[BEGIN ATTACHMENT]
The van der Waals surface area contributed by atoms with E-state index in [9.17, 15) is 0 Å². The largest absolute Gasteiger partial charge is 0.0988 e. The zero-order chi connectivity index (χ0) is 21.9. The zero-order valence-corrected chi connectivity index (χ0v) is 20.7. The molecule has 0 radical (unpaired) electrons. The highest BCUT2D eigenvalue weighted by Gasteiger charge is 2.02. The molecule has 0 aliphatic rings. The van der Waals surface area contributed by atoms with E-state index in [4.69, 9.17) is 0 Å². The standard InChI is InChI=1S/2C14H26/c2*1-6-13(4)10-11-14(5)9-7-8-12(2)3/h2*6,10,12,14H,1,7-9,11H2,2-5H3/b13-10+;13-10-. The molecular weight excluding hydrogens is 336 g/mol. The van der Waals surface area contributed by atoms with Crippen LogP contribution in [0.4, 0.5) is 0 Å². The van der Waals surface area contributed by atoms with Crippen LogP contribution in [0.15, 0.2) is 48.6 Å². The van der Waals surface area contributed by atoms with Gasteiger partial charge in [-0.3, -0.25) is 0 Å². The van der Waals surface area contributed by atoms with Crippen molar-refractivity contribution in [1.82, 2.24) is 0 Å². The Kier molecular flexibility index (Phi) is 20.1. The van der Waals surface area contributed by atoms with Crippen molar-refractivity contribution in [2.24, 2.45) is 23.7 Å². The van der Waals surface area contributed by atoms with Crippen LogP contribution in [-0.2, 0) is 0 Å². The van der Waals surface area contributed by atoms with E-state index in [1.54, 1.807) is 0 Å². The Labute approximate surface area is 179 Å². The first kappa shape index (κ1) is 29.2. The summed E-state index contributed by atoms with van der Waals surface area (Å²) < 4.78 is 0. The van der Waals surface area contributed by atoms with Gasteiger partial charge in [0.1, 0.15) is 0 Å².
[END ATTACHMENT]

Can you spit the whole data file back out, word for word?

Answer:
The van der Waals surface area contributed by atoms with E-state index in [9.17, 15) is 0 Å². The largest absolute Gasteiger partial charge is 0.0988 e. The zero-order chi connectivity index (χ0) is 21.9. The zero-order valence-corrected chi connectivity index (χ0v) is 20.7. The molecule has 0 radical (unpaired) electrons. The highest BCUT2D eigenvalue weighted by Gasteiger charge is 2.02. The molecule has 0 aliphatic rings. The van der Waals surface area contributed by atoms with E-state index in [4.69, 9.17) is 0 Å². The standard InChI is InChI=1S/2C14H26/c2*1-6-13(4)10-11-14(5)9-7-8-12(2)3/h2*6,10,12,14H,1,7-9,11H2,2-5H3/b13-10+;13-10-. The molecular weight excluding hydrogens is 336 g/mol. The van der Waals surface area contributed by atoms with Crippen LogP contribution in [0.4, 0.5) is 0 Å². The van der Waals surface area contributed by atoms with Crippen LogP contribution in [0.15, 0.2) is 48.6 Å². The van der Waals surface area contributed by atoms with Gasteiger partial charge in [-0.3, -0.25) is 0 Å². The van der Waals surface area contributed by atoms with Crippen molar-refractivity contribution in [1.82, 2.24) is 0 Å². The Kier molecular flexibility index (Phi) is 20.1. The van der Waals surface area contributed by atoms with Crippen molar-refractivity contribution in [2.24, 2.45) is 23.7 Å². The van der Waals surface area contributed by atoms with Crippen LogP contribution in [-0.2, 0) is 0 Å². The van der Waals surface area contributed by atoms with E-state index in [1.54, 1.807) is 0 Å². The Labute approximate surface area is 179 Å². The first kappa shape index (κ1) is 29.2. The summed E-state index contributed by atoms with van der Waals surface area (Å²) < 4.78 is 0. The van der Waals surface area contributed by atoms with Gasteiger partial charge in [0.1, 0.15) is 0 Å².